News>Nellis AFB selected to host new joint MWD training program
Security forces Airmen and their military working dogs cross an open court yard during a training exercise Oct. 29, 2010, at the Nevada Test and Training Range. The training exercise is part of a new Nellis Air Force Base program created to condense the current 80-day training curriculum for handlers and MWDs. (U.S. Air Force photo/Airman 1st Class Daniel Hughes)
Military working dog Bico gets some encouragement from a dog handler before starting a training exercise Oct. 29, 2010, at the Nevada Test and Training Range. The training exercise is part of a new Nellis Air Force Base, Nev., program created to condense the current 80 day training curriculum for handlers and MWDs. (U.S. Air Force photo/Airman 1st Class Daniel Hughes)
Staff Sgt. Ryan Stocklin and his military working dog Akim move around an abandoned bus during a training exercise Oct. 29, 2010, at the Nevada Test and Training Range. The training exercise is part of a new Nellis Air Force Base, Nev., program created to condense the current 80 day training curriculum for handlers and MWDs. Sergeant Stocklin is assigned to the 628th Security Forces Squadron at Charleston Air Force Base, S.C. (U.S. Air Force photo/Airman 1st Class Daniel Hughes)
Security forces Airmen and their military working dogs secure the area after exiting a Mine Resistant Ambush Protected vehicle during a training exercise Oct. 29, 2010, at the Nevada Test and Training Range. The training exercise is part of a new Nellis Air Force Base, Nev., program created to condense the current 80 day training curriculum for handlers and MWDs. (U.S. Air Force photo/Airman 1st Class Daniel Hughes)
by 2nd Lt. Laura Balch
99th Air Base Wing Public Affairs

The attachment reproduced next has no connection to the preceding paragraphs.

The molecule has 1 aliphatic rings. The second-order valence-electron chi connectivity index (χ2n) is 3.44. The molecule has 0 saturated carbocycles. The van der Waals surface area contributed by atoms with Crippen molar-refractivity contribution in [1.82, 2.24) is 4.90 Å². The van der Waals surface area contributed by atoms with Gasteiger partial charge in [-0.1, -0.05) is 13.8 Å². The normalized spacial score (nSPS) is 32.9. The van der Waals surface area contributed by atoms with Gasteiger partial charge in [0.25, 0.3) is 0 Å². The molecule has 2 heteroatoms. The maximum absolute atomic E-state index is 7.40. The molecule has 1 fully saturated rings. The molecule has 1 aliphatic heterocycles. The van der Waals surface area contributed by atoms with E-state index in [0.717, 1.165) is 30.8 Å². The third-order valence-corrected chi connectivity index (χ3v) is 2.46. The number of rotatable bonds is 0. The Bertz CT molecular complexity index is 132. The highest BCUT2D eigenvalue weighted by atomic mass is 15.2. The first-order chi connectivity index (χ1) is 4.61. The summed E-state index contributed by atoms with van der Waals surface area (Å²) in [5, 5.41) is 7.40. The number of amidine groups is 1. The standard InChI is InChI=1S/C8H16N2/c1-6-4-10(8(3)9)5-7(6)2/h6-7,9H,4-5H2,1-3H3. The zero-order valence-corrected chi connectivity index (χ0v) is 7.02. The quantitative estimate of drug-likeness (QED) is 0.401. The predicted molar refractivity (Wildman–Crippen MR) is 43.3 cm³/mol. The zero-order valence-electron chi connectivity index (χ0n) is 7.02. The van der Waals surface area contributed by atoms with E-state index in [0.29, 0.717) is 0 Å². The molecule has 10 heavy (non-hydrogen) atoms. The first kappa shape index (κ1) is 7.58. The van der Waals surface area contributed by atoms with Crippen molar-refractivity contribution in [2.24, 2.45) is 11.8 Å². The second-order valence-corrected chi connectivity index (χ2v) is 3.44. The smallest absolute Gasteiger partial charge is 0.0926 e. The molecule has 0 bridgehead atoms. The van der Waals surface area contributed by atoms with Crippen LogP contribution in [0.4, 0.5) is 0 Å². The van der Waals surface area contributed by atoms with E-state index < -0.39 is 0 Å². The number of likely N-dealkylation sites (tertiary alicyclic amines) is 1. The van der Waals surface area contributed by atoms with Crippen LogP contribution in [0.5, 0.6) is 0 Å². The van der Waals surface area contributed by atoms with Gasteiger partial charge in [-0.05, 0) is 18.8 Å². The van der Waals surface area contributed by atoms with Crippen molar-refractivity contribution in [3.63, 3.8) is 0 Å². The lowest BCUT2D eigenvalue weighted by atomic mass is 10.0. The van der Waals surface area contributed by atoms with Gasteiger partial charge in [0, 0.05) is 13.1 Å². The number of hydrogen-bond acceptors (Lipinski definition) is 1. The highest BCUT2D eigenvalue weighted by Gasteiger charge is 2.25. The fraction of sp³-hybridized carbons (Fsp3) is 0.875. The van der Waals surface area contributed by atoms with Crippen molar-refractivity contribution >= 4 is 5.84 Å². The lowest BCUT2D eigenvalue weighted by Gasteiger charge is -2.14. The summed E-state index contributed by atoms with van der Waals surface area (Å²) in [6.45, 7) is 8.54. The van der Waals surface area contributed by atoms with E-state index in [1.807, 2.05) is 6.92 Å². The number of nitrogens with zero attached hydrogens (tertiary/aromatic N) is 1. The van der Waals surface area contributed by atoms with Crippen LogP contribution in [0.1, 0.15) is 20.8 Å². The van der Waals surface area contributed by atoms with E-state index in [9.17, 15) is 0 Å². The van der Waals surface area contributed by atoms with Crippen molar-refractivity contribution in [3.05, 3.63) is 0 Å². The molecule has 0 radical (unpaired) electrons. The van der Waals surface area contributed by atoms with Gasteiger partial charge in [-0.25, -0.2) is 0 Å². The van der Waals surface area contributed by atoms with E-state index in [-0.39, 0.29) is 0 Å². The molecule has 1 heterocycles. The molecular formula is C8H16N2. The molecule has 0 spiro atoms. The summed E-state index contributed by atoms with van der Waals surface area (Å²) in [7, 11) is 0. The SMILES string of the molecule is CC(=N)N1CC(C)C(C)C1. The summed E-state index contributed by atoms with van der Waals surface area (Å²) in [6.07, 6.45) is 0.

1/5/2011 - NELLIS AIR FORCE BASE, Nev., (AFNS) -- Air Force officials selected Nellis Air Force Base, Nev., as the location of a new joint military working dog training program in late November.
The officials made their decision after Nellis AFB members graduated their beta-test class of 15 security forces dog handlers and their MWDs Nov. 9.
This MWD program was built in less than 45 days and is designed to replace the dog training course offered in Yuma, Ariz, officials said. The program offered by 99th Security Forces Group Airmen is designed to teach basic-skill sets to handlers so they can work with their dogs in any location inside or outside a combat zone.
"The idea behind the creation of this program was to locate the training where the Air Force can flexibly schedule courses in support of deployed operations and also get the handlers and dogs through their required training in as little time as possible," said Col. Kit Lambert, the 99th SFG commander. "Before, handlers and dogs were spending up to 80 days, traveling to multiple locations in order to receive their training. With this new program, they can accomplish their requirements in one location in minimum time."
In addition to centralizing the training requirements for the dogs and their handlers, another goal of this new program is to unify the terminology used by the handlers, officials said. In the past, diverse units and services communicated differently, which presented problems when performing joint tasks. Unifying the terminology is one way the handlers and dogs will be able to work together more proficiently.
"Using similar commands and signals ensures that all our handlers and dogs understand each other," said Chief Master Sgt. Eldon Dewitt, the security forces manager of the Ground Combat Training Squadron. "If something were to happen to one of our handlers, another could step in and communicate with the dog and carry on the mission."